These videos are bonus content related to the November 2013 issue of Guitar World. For the full range of interviews, features, tabs and more, pick up the new issue on newsstands now, or in our online store.
One forged the template for heavy metal. The other advanced it with virtuoso shredding. Together, they shaped the guitar universe as we know it today. Tony Iommi and Eddie Van Halen mark Guitar World’s 30th anniversary with a colossal conversation about their careers, friendship and the past three decades of our favorite instrument.
A large painting by Metallica bassist Jason Newsted hangs prominently in the front room of Joe Satriani’s San Francisco townhouse, just above the black, upright piano where Satch composed some of the music for his newest album, Unstoppable Momentum.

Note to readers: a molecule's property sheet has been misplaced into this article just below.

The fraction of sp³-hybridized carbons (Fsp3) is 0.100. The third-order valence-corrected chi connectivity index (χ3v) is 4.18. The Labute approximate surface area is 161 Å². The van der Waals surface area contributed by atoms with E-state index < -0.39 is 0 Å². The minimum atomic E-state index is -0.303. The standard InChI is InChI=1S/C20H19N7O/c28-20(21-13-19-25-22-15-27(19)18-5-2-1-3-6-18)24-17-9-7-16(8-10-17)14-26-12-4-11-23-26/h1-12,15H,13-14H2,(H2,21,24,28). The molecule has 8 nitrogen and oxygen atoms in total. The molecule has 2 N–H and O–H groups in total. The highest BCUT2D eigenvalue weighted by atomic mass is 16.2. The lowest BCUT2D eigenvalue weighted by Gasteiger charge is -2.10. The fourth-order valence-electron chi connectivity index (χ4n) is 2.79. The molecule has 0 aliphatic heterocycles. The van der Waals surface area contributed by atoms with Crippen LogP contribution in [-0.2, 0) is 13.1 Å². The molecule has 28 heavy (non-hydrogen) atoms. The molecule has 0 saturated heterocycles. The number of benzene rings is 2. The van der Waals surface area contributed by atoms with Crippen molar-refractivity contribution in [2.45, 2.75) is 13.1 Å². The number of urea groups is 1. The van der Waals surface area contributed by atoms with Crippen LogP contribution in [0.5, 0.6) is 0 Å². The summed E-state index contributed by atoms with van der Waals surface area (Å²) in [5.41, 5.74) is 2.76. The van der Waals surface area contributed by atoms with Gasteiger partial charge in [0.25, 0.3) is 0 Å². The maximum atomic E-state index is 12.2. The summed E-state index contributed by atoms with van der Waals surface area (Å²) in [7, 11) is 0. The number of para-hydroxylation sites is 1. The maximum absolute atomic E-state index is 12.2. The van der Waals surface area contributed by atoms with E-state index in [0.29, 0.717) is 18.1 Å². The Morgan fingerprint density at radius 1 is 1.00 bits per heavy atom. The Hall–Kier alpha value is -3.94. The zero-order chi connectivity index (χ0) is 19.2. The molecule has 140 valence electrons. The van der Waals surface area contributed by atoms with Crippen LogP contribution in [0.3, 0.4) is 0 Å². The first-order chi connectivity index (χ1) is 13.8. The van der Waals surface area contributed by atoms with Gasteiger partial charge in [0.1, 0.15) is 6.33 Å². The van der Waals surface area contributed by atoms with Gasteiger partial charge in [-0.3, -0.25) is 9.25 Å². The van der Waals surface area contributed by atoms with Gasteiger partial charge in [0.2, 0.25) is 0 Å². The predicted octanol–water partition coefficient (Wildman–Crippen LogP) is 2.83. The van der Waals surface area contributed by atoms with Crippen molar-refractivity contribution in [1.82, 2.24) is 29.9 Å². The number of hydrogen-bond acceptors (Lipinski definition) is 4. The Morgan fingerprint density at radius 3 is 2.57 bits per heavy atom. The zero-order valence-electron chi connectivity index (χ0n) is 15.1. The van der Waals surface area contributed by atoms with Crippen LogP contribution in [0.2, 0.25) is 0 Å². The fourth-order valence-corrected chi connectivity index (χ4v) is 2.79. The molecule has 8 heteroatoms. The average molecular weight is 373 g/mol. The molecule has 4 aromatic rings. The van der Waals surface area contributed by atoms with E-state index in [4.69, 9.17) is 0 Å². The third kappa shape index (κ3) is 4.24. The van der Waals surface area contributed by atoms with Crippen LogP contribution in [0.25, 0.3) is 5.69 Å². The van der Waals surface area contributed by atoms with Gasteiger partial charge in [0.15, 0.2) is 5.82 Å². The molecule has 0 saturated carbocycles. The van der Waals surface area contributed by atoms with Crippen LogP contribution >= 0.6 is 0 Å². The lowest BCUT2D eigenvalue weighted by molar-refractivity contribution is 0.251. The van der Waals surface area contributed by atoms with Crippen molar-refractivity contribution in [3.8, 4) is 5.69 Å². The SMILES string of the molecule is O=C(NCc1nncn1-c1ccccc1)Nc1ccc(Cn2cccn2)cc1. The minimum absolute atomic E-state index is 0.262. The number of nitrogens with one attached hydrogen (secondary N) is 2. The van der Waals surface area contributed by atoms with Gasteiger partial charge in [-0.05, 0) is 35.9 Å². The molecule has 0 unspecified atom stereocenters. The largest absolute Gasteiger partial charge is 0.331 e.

The first thing that I did was write a song. As far as I can tell, it was called “Bluebird.” I still have the piece of paper, and it’s a little difficult to decipher. It looks like the scribblings of a mad schizophrenic. I remember playing that for hours and trying to impress my family that I already started writing songs.
Considering that millions of guitarists have spent countless hours staring cross-eyed at glass pipes, it was inevitable that one day someone would put two and two together and make a glass guitar. For guitarist and glass blower Nick Eggert, who built this unique glass guitar with chili pepper embellishments, the concept of a glass guitar was a perfectly natural development.
I’ve always been intrigued by the way pedal-steel players compile notes differently than electric guitarists. Whereas the electric guitar kind of technically limits—or should I say more narrowly influences—how you form chords and craft licks, the pedal steel offers the player a lot of options, what with all those crazy pedals and knee-operated levers, additional strings, open tunings and the slide.